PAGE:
You are currently viewing The Top STEM Employment Trends for 2022

Jobs in science, technology, engineering, and mathematics (STEM) are experiencing explosive growth in the United States. In fact, since 2000, STEM jobs have eclipsed non-STEM jobs in raw numbers by three times.1 This broad field—which includes a variety of high-tech and hands-on jobs—will offer immense job opportunities over the next decade. From electrical engineers to software developers, growth in these sectors often outpaces the number of graduates seeking employment. As we approach 2022, there are several key trends to keep in mind for those interested in working in STEM. While experts indicate that STEM fields are experiencing a talent shortage, information and computer technology will see the most significant job openings. Additionally, this talent gap will open more opportunities for international job seekers looking for employment in the United States as more firms look abroad to source talent. 

The STEM Talent Shortage Continues

Although the current market is dealing with labor shortages across sectors, this need for candidates is especially pressing in STEM. Despite massive growth in these fields, studies by the Brookings Institution indicate that less than one-fourth of graduating high schoolers are interested in STEM careers.2 Companies desperately need STEM talent but struggle to make hires as these jobs are in such high demand. For example, research shows that the average STEM job listing for advanced industries stays online for about ten days longer than non-STEM postings.2 This gap is particularly evident in information technology and computer science, as these fields continue to outpace other industries.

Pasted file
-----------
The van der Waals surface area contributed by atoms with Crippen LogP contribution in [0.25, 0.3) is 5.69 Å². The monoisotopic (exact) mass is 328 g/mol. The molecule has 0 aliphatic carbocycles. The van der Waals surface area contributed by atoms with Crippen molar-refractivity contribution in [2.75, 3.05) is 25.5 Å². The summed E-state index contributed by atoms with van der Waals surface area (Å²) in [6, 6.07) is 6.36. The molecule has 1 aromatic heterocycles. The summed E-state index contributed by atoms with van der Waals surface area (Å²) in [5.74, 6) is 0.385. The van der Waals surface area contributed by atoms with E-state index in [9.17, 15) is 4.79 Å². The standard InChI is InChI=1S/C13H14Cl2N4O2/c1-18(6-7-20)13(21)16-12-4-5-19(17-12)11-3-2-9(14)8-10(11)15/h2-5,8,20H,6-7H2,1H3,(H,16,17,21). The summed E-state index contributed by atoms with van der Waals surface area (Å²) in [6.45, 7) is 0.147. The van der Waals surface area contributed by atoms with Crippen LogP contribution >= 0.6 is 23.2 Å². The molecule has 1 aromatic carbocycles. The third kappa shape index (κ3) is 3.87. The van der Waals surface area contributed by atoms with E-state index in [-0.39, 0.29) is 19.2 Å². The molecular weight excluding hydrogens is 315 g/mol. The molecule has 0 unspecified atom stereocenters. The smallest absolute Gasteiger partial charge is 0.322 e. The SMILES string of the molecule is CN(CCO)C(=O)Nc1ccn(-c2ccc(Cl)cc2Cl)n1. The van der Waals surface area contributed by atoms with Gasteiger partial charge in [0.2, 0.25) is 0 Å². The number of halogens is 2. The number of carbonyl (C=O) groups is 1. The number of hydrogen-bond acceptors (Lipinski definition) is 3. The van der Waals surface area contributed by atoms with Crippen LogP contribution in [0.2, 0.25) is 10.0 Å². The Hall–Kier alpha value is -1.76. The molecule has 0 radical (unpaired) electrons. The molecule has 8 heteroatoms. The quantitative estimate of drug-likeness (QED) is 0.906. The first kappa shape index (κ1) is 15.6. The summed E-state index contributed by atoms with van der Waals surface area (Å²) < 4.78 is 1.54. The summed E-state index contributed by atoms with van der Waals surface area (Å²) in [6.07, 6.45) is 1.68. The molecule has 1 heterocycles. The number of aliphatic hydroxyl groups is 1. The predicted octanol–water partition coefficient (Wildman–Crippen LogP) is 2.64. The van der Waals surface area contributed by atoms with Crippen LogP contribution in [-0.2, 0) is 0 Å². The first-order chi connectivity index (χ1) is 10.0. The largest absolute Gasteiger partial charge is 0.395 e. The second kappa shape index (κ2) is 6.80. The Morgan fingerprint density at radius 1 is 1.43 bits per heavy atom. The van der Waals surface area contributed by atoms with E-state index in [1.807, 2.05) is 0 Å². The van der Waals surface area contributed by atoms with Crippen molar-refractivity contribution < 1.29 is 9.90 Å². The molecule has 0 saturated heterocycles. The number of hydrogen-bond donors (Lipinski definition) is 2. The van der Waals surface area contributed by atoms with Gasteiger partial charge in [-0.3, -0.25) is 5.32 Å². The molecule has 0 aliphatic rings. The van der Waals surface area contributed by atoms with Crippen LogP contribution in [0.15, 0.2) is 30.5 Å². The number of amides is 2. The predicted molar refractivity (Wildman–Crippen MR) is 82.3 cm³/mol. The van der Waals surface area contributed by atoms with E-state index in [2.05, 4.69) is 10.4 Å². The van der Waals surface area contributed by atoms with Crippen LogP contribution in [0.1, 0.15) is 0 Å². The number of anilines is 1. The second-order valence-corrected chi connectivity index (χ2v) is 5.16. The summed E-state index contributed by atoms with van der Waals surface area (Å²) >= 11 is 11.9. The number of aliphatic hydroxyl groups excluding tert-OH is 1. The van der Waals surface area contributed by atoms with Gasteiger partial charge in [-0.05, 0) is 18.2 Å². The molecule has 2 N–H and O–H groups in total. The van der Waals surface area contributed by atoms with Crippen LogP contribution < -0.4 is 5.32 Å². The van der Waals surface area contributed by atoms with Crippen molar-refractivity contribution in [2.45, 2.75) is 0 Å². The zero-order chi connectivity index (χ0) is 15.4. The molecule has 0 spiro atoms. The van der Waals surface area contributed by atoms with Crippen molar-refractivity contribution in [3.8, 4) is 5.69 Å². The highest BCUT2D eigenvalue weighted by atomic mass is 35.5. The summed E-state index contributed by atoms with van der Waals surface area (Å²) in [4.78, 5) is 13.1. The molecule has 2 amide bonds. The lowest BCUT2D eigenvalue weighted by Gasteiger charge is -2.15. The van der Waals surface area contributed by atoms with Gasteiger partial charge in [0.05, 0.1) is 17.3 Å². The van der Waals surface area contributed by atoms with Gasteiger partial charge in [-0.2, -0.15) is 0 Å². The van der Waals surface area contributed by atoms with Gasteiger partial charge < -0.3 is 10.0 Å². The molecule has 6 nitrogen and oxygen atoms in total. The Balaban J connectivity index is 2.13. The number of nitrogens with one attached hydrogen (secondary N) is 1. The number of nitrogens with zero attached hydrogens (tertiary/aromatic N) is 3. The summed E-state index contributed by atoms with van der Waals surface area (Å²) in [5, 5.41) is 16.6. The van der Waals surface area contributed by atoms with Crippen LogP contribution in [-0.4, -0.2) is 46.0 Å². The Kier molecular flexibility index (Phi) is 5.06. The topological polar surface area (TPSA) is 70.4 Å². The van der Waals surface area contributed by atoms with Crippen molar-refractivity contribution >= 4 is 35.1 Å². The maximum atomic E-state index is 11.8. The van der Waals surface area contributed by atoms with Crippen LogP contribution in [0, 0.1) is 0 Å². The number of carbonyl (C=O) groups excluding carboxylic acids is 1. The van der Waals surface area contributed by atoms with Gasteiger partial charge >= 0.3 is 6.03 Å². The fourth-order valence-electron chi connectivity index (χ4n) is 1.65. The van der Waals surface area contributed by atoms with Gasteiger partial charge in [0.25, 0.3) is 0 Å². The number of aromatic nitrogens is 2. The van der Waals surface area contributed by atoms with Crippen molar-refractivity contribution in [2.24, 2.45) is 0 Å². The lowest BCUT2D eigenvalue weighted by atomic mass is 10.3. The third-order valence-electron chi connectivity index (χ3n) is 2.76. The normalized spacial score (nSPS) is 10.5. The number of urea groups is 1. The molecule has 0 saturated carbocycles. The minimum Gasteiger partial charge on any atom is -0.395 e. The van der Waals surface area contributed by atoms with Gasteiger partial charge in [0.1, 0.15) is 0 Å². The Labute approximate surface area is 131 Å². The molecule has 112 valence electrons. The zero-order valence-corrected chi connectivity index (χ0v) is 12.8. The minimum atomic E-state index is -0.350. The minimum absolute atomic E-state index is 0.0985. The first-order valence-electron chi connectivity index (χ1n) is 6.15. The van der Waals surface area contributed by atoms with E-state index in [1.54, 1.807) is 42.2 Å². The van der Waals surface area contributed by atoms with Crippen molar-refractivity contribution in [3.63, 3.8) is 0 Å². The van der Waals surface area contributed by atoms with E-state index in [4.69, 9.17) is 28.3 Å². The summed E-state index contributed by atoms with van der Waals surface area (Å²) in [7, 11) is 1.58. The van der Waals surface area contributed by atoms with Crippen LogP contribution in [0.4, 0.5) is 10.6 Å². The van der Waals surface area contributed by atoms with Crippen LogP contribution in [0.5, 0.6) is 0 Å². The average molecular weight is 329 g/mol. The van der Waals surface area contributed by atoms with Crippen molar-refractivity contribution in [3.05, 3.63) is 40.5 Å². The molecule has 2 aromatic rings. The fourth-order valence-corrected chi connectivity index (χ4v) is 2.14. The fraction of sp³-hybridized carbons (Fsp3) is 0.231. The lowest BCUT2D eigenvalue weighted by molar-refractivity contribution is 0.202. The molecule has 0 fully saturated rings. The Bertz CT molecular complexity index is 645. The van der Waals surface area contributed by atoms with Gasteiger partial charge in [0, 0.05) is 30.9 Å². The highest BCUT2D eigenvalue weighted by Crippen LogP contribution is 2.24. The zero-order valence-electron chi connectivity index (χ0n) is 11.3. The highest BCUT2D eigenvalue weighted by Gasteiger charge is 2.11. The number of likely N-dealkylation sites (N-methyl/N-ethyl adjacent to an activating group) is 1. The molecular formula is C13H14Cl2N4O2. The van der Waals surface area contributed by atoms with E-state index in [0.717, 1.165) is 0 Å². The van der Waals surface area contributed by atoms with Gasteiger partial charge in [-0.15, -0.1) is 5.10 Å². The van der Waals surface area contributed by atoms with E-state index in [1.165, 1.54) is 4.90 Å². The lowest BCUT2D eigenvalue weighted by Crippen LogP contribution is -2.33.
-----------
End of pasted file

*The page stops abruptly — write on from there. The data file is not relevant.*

The IT Revolution

While STEM as a whole is poised for massive growth over the next decade, computer and IT jobs are a significant factor behind this expansion. Several key trends are driving this explosion, including the booming digital economy and data security’s growing importance. According to the Bureau of Labor Statistics, computer jobs will grow by 11.5 percent over the next decade—a whopping three times faster than average.3 That percentage translates to over five hundred thousand new jobs over the coming decade. Prominent positions in-demand include information security analysts, software developers, and computer and information research scientists. These fields are estimated to grow 31.2 percent, 21.5 percent, and 15.4 percent, respectively, indicating a plethora of job options for those interested in the computer-focused side of STEM.3

Opportunities for International Jobseekers

With such high demand for STEM workers and not enough graduates to fill these openings, many companies are increasingly looking to source STEM talent abroad. Research from the Institute of International Education (IIE) reports that more than half of all international students in the United States are involved in STEM.1 With the Optional Training Programme (OPT), some graduates have the option to work in US-based STEM jobs for up to three years post-graduation. STEM jobs are typically high-paying, which is advantageous for international workers looking to stay in the United States under the H-1B visa.1 Combined with job experience and industry connections from the OPT, STEM workers from abroad have a substantial advantage over other international jobseekers. Major tech companies recognize the immense value that international STEM workers bring to their organizations and continue to support government initiatives that help qualified jobseekers from abroad work in the US.

2022 and Beyond: The Future is STEM

Jobs in science, technology, engineering, and mathematics (STEM) are poised for explosive growth next year and over the coming decades. For candidates looking for a career path, the STEM talent shortage means skills in this sector are in high demand. In particular, IT and computer-based jobs are expected to outpace the pack as the digital economy continues to expand. Jobseekers from abroad should also consider pursuing US-based careers, as companies are increasingly looking internationally to fill the talent gap.

Having the right talent is critical for STEM organizations looking to stay ahead of the competition. AllSTEM has the experience to help you find skilled science, technology, engineering, and math (STEM) candidates to support your organizational goals. To find out more, visit AllSTEM at